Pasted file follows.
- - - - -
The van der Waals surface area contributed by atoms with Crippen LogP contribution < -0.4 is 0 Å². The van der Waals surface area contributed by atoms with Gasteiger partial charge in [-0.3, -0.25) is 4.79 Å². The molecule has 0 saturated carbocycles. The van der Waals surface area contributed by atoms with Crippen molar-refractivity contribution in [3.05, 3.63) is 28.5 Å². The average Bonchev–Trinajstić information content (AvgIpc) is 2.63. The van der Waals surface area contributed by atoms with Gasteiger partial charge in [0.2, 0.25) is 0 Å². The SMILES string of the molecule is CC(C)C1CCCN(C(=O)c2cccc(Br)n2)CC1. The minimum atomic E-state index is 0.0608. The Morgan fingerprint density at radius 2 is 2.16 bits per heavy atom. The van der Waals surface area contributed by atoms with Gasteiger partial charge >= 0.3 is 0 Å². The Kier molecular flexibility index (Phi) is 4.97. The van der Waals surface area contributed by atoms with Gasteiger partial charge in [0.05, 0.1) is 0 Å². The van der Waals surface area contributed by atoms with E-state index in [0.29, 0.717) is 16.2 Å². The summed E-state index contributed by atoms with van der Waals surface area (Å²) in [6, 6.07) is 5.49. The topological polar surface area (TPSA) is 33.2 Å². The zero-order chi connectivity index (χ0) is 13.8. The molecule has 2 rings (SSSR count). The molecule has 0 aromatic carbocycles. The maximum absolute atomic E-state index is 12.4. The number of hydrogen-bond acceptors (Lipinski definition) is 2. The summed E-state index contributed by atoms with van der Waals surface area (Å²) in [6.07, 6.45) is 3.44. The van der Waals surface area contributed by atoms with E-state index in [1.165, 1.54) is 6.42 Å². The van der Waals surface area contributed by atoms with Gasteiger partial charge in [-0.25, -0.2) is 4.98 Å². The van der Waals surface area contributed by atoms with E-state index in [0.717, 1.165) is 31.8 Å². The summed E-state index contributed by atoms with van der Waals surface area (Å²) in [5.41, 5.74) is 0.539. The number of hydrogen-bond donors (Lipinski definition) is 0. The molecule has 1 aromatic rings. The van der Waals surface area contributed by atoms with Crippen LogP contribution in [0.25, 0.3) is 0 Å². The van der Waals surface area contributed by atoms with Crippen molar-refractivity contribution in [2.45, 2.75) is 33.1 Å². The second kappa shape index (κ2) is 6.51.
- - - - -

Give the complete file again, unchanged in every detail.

The van der Waals surface area contributed by atoms with Crippen LogP contribution < -0.4 is 0 Å². The van der Waals surface area contributed by atoms with Gasteiger partial charge in [-0.3, -0.25) is 4.79 Å². The molecule has 0 saturated carbocycles. The van der Waals surface area contributed by atoms with Crippen molar-refractivity contribution in [3.05, 3.63) is 28.5 Å². The average Bonchev–Trinajstić information content (AvgIpc) is 2.63. The van der Waals surface area contributed by atoms with Gasteiger partial charge in [0.2, 0.25) is 0 Å². The SMILES string of the molecule is CC(C)C1CCCN(C(=O)c2cccc(Br)n2)CC1. The minimum atomic E-state index is 0.0608. The Morgan fingerprint density at radius 2 is 2.16 bits per heavy atom. The van der Waals surface area contributed by atoms with Gasteiger partial charge >= 0.3 is 0 Å². The Kier molecular flexibility index (Phi) is 4.97. The van der Waals surface area contributed by atoms with Gasteiger partial charge in [0.05, 0.1) is 0 Å². The van der Waals surface area contributed by atoms with E-state index in [0.29, 0.717) is 16.2 Å². The summed E-state index contributed by atoms with van der Waals surface area (Å²) in [6, 6.07) is 5.49. The topological polar surface area (TPSA) is 33.2 Å². The zero-order chi connectivity index (χ0) is 13.8. The molecule has 2 rings (SSSR count). The molecule has 0 aromatic carbocycles. The maximum absolute atomic E-state index is 12.4. The number of hydrogen-bond acceptors (Lipinski definition) is 2. The summed E-state index contributed by atoms with van der Waals surface area (Å²) in [6.07, 6.45) is 3.44. The van der Waals surface area contributed by atoms with E-state index in [1.165, 1.54) is 6.42 Å². The van der Waals surface area contributed by atoms with Gasteiger partial charge in [-0.25, -0.2) is 4.98 Å². The van der Waals surface area contributed by atoms with E-state index in [0.717, 1.165) is 31.8 Å². The summed E-state index contributed by atoms with van der Waals surface area (Å²) in [5.41, 5.74) is 0.539. The number of hydrogen-bond donors (Lipinski definition) is 0. The molecule has 1 aromatic rings. The van der Waals surface area contributed by atoms with Crippen LogP contribution in [0.25, 0.3) is 0 Å². The van der Waals surface area contributed by atoms with Crippen molar-refractivity contribution in [2.45, 2.75) is 33.1 Å². The second kappa shape index (κ2) is 6.51.